With most of us hoping that the worst of the pandemic may be over, despite still worryingly high case numbers, the predictions about a huge rise in unemployment following the phasing out of the Coronavirus Job Retention Scheme, or furlough, seem to be wide of the mark.
Figures from the Office for National Statistics show the opposite to be true, with its latest statistics showing job vacancies up and the jobless rate having fallen from 4.9 per cent to 4.7 per cent.
The ONS statistics also show that working hours are still to return to pre-Covid levels, but the redundancy rate dropped to 3.6 per cent for the quarter.
A recent survey has found that only 11 per cent of staff still on the scheme which ends at the end of September, were actively looking for jobs, a potential headache for employers who may feel they have to make cutbacks.
Many workers still furloughed will be eyeing the end date anxiously, while employers and their HR departments wrestle with the possibility of laying staff off or making them redundant when the scheme ends.
But with the labour market seemingly buoyant and vacancies back to and even above pre-Covid figures, there could be silver lining for those potentially affected.
There are many unfilled vacancies, particularly in the hospitality and logistics sector.
The survey found reasons for job search inactivity included many having sufficient savings, fears over returning to the workplace with Covid still a threat with others citing child care and access to benefits for the lack of urgency.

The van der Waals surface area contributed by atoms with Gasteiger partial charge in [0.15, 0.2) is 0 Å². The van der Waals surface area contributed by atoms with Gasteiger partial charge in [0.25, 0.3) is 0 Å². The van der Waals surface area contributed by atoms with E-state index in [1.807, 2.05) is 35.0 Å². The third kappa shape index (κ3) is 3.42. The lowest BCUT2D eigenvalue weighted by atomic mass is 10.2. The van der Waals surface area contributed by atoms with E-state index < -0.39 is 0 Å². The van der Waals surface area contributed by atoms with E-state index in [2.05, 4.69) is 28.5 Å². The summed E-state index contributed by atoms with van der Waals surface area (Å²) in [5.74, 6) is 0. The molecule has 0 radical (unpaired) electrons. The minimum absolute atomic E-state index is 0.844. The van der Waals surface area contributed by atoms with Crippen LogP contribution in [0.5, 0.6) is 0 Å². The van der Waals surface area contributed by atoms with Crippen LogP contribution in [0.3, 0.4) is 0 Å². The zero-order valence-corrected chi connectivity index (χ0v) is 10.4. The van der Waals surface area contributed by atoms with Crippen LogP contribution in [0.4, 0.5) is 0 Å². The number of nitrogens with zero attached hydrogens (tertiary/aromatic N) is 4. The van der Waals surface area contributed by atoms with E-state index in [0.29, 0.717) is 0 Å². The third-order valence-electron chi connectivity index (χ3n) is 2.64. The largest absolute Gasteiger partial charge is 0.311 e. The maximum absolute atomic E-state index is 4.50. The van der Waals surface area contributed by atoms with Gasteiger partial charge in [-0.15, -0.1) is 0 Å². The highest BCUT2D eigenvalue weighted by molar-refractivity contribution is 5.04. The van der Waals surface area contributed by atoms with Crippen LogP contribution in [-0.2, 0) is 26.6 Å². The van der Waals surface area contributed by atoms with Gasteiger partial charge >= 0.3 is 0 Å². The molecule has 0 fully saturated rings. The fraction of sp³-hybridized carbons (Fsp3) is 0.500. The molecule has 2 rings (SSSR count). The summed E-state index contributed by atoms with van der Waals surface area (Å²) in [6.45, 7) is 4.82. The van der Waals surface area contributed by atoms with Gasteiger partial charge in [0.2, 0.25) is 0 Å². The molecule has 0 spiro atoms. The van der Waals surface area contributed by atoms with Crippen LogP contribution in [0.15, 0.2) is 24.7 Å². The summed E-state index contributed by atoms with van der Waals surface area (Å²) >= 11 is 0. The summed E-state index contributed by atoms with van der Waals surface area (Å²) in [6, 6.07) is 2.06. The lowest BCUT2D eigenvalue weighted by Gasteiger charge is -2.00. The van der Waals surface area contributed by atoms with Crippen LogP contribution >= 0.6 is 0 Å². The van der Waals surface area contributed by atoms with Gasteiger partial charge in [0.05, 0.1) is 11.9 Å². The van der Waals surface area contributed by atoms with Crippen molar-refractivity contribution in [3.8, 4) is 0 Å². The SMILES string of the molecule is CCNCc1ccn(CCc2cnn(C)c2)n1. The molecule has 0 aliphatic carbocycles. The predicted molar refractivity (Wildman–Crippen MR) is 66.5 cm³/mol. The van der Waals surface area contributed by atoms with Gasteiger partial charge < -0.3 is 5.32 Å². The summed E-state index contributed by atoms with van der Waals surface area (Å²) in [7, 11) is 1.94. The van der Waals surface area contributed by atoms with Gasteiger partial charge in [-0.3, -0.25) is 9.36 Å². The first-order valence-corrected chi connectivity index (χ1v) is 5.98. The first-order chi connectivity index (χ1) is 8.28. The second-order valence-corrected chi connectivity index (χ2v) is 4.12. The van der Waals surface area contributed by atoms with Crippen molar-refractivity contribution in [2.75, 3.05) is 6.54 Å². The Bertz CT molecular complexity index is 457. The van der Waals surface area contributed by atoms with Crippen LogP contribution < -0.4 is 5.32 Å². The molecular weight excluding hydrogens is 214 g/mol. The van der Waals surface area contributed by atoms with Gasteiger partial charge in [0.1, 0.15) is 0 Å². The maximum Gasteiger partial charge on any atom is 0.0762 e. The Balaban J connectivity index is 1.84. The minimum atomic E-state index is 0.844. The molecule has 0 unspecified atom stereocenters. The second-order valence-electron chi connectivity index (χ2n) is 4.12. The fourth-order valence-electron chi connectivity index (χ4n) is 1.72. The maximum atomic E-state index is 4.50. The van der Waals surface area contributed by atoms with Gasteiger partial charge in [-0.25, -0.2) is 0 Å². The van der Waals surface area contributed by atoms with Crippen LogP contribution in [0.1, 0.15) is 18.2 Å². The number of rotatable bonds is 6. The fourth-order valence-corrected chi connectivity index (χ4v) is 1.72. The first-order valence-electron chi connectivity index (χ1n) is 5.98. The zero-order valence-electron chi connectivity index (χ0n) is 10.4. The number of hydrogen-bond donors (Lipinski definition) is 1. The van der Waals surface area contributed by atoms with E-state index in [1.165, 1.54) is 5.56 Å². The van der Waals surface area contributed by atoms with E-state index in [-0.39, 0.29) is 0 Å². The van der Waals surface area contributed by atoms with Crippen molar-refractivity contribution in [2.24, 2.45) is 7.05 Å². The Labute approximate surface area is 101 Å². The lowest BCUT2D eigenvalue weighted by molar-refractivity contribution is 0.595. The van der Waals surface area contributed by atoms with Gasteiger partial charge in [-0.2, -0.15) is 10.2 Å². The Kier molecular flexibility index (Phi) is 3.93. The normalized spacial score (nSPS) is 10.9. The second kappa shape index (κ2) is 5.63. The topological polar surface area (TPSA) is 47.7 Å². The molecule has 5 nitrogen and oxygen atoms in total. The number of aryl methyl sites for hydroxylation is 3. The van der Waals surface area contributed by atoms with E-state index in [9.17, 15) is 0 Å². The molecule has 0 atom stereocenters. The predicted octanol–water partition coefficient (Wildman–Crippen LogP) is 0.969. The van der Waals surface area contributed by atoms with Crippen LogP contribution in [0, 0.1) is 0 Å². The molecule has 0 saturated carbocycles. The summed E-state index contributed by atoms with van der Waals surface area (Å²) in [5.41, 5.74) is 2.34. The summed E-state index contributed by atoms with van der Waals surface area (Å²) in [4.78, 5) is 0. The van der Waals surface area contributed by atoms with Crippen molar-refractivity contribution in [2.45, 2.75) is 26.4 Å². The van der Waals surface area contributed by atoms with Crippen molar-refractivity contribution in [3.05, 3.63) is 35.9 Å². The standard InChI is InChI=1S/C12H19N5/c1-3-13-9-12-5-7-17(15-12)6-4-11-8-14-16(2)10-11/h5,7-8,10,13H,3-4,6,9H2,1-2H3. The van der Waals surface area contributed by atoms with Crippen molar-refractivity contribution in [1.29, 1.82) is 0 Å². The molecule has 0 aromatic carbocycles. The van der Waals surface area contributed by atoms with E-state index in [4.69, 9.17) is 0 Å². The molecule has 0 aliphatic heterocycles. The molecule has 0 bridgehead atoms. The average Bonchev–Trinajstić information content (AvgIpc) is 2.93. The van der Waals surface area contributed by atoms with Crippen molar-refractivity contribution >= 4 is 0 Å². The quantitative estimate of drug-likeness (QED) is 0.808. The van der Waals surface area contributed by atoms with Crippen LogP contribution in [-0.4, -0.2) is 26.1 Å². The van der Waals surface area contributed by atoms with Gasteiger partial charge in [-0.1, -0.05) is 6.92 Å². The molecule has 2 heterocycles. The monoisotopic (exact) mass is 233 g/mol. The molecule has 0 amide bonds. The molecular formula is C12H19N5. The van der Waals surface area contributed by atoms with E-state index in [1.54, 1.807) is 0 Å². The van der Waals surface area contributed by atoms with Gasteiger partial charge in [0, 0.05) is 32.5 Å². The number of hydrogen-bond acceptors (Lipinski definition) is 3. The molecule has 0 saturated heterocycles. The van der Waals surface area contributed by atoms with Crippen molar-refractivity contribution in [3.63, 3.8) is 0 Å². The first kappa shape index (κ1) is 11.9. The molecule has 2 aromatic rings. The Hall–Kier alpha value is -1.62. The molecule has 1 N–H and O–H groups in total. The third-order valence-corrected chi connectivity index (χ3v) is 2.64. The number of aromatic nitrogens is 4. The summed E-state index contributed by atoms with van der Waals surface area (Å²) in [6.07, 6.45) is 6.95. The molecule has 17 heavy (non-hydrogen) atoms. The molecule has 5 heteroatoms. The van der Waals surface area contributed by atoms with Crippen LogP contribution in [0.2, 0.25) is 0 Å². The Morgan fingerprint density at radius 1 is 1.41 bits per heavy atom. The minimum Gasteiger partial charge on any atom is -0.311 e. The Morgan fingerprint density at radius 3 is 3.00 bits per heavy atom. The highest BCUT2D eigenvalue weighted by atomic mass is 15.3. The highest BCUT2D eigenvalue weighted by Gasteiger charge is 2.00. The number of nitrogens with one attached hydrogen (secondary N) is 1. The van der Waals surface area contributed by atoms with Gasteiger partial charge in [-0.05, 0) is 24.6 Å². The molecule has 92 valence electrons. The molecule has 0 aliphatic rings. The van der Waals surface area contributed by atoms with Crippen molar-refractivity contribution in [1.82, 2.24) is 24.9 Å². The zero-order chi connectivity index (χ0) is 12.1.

The survey also found that 41 per cent of those still on furlough are not searching for other work, along with over 56 per cent of those not currently working.
Jack Kennedy, UK economist at Indeed, warned about being complacent about finances and said employees on furlough appear to be taking a relaxed approach.
He said on his Twitter feed: “Among the unemployed, a sense of financial security is allowing some to be choosier about the jobs they search and apply for. Around 30 per cent of unemployed people who are not urgently looking for work said they had a financial cushion sufficient for some time.
“Despite current record vacancies, one-third of respondents want to wait for more job opportunities. Suggests degree of mismatch — available jobs may not be in fields people want. However, some respondents may simply be waiting for better opportunities to emerge. “
It’s clear that HR departments will be busy, whether with the hiring of new staff or letting go of others, as the full impact of Covid unravels.
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